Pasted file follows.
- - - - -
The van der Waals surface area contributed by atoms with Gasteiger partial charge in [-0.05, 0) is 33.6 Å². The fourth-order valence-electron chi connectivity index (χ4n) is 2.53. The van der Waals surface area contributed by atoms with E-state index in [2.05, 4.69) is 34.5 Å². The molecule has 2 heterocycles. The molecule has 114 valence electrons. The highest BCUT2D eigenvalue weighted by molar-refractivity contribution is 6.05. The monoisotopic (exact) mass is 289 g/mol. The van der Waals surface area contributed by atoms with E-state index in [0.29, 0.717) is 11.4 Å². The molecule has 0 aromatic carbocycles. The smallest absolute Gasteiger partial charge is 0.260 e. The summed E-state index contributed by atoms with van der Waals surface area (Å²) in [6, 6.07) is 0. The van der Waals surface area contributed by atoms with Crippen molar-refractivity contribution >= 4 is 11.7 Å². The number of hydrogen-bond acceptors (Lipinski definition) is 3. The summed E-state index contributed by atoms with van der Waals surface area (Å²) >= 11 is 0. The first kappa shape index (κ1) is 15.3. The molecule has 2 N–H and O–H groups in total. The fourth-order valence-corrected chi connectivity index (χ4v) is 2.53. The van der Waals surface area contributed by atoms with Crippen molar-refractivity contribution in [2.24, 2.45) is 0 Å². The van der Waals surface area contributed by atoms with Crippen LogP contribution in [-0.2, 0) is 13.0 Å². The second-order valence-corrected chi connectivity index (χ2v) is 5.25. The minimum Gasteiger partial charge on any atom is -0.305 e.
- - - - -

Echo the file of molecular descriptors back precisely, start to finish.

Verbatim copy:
The van der Waals surface area contributed by atoms with Gasteiger partial charge in [-0.05, 0) is 33.6 Å². The fourth-order valence-electron chi connectivity index (χ4n) is 2.53. The van der Waals surface area contributed by atoms with E-state index in [2.05, 4.69) is 34.5 Å². The molecule has 2 heterocycles. The molecule has 114 valence electrons. The highest BCUT2D eigenvalue weighted by molar-refractivity contribution is 6.05. The monoisotopic (exact) mass is 289 g/mol. The van der Waals surface area contributed by atoms with E-state index in [0.29, 0.717) is 11.4 Å². The molecule has 0 aromatic carbocycles. The smallest absolute Gasteiger partial charge is 0.260 e. The summed E-state index contributed by atoms with van der Waals surface area (Å²) in [6, 6.07) is 0. The van der Waals surface area contributed by atoms with Crippen molar-refractivity contribution >= 4 is 11.7 Å². The number of hydrogen-bond acceptors (Lipinski definition) is 3. The summed E-state index contributed by atoms with van der Waals surface area (Å²) >= 11 is 0. The first kappa shape index (κ1) is 15.3. The molecule has 2 N–H and O–H groups in total. The fourth-order valence-corrected chi connectivity index (χ4v) is 2.53. The van der Waals surface area contributed by atoms with Crippen molar-refractivity contribution in [2.24, 2.45) is 0 Å². The van der Waals surface area contributed by atoms with Crippen LogP contribution in [-0.2, 0) is 13.0 Å². The second-order valence-corrected chi connectivity index (χ2v) is 5.25. The minimum Gasteiger partial charge on any atom is -0.305 e.